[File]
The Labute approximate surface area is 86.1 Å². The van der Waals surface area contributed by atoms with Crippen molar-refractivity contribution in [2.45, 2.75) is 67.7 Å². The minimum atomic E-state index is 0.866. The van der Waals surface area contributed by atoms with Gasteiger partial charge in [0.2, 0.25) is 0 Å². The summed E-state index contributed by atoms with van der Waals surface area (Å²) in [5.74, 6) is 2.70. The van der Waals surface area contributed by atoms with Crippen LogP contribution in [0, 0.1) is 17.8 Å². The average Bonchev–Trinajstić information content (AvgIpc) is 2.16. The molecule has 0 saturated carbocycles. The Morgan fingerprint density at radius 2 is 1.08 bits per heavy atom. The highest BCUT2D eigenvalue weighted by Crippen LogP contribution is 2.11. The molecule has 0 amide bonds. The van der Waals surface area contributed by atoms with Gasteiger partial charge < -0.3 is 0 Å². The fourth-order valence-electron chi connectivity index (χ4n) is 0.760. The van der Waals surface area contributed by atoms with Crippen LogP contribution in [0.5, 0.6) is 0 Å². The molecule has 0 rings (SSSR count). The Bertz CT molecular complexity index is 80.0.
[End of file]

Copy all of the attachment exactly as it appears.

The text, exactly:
The Labute approximate surface area is 86.1 Å². The van der Waals surface area contributed by atoms with Crippen molar-refractivity contribution in [2.45, 2.75) is 67.7 Å². The minimum atomic E-state index is 0.866. The van der Waals surface area contributed by atoms with Gasteiger partial charge in [0.2, 0.25) is 0 Å². The summed E-state index contributed by atoms with van der Waals surface area (Å²) in [5.74, 6) is 2.70. The van der Waals surface area contributed by atoms with Crippen LogP contribution in [0, 0.1) is 17.8 Å². The average Bonchev–Trinajstić information content (AvgIpc) is 2.16. The molecule has 0 saturated carbocycles. The Morgan fingerprint density at radius 2 is 1.08 bits per heavy atom. The highest BCUT2D eigenvalue weighted by Crippen LogP contribution is 2.11. The molecule has 0 amide bonds. The van der Waals surface area contributed by atoms with Gasteiger partial charge < -0.3 is 0 Å². The fourth-order valence-electron chi connectivity index (χ4n) is 0.760. The van der Waals surface area contributed by atoms with Crippen LogP contribution in [0.5, 0.6) is 0 Å². The molecule has 0 rings (SSSR count). The Bertz CT molecular complexity index is 80.0.